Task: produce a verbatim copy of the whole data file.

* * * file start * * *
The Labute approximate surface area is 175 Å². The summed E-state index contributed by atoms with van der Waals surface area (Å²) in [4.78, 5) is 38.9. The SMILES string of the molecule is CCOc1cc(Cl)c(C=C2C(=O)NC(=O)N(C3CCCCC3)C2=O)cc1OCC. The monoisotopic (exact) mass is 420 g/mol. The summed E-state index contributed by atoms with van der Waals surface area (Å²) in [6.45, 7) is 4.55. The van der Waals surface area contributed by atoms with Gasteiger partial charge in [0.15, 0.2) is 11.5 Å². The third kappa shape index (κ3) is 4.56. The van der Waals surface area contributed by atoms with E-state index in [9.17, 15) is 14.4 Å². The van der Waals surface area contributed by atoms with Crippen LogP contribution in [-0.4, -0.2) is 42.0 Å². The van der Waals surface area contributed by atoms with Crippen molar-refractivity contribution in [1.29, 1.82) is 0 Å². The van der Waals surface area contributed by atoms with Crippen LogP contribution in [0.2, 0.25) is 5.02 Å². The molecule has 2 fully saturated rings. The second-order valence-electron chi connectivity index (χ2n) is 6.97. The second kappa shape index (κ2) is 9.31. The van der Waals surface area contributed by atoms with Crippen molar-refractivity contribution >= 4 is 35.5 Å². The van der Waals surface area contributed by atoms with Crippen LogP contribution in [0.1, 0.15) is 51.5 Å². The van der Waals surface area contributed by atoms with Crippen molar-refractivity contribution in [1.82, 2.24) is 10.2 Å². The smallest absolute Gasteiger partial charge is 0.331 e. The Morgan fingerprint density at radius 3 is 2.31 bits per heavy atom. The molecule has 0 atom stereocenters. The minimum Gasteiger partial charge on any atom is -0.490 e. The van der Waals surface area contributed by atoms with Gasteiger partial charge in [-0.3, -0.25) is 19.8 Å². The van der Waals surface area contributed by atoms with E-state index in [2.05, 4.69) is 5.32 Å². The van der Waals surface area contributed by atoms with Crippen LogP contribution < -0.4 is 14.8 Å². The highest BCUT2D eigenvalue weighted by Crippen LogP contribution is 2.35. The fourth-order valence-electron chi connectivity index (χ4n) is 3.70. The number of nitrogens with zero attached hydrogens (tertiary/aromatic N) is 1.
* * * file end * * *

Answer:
The Labute approximate surface area is 175 Å². The summed E-state index contributed by atoms with van der Waals surface area (Å²) in [4.78, 5) is 38.9. The SMILES string of the molecule is CCOc1cc(Cl)c(C=C2C(=O)NC(=O)N(C3CCCCC3)C2=O)cc1OCC. The monoisotopic (exact) mass is 420 g/mol. The summed E-state index contributed by atoms with van der Waals surface area (Å²) in [6.45, 7) is 4.55. The van der Waals surface area contributed by atoms with Gasteiger partial charge in [0.15, 0.2) is 11.5 Å². The third kappa shape index (κ3) is 4.56. The van der Waals surface area contributed by atoms with E-state index in [9.17, 15) is 14.4 Å². The van der Waals surface area contributed by atoms with Crippen LogP contribution in [-0.4, -0.2) is 42.0 Å². The van der Waals surface area contributed by atoms with Crippen molar-refractivity contribution in [1.29, 1.82) is 0 Å². The van der Waals surface area contributed by atoms with Crippen LogP contribution in [0.2, 0.25) is 5.02 Å². The molecule has 2 fully saturated rings. The second-order valence-electron chi connectivity index (χ2n) is 6.97. The second kappa shape index (κ2) is 9.31. The van der Waals surface area contributed by atoms with Crippen molar-refractivity contribution >= 4 is 35.5 Å². The van der Waals surface area contributed by atoms with Crippen LogP contribution in [0.1, 0.15) is 51.5 Å². The van der Waals surface area contributed by atoms with Crippen molar-refractivity contribution in [1.82, 2.24) is 10.2 Å². The smallest absolute Gasteiger partial charge is 0.331 e. The Morgan fingerprint density at radius 3 is 2.31 bits per heavy atom. The molecule has 0 atom stereocenters. The minimum Gasteiger partial charge on any atom is -0.490 e. The van der Waals surface area contributed by atoms with Gasteiger partial charge in [-0.3, -0.25) is 19.8 Å². The van der Waals surface area contributed by atoms with E-state index in [2.05, 4.69) is 5.32 Å². The van der Waals surface area contributed by atoms with Crippen LogP contribution < -0.4 is 14.8 Å². The highest BCUT2D eigenvalue weighted by Crippen LogP contribution is 2.35. The fourth-order valence-electron chi connectivity index (χ4n) is 3.70. The number of nitrogens with zero attached hydrogens (tertiary/aromatic N) is 1.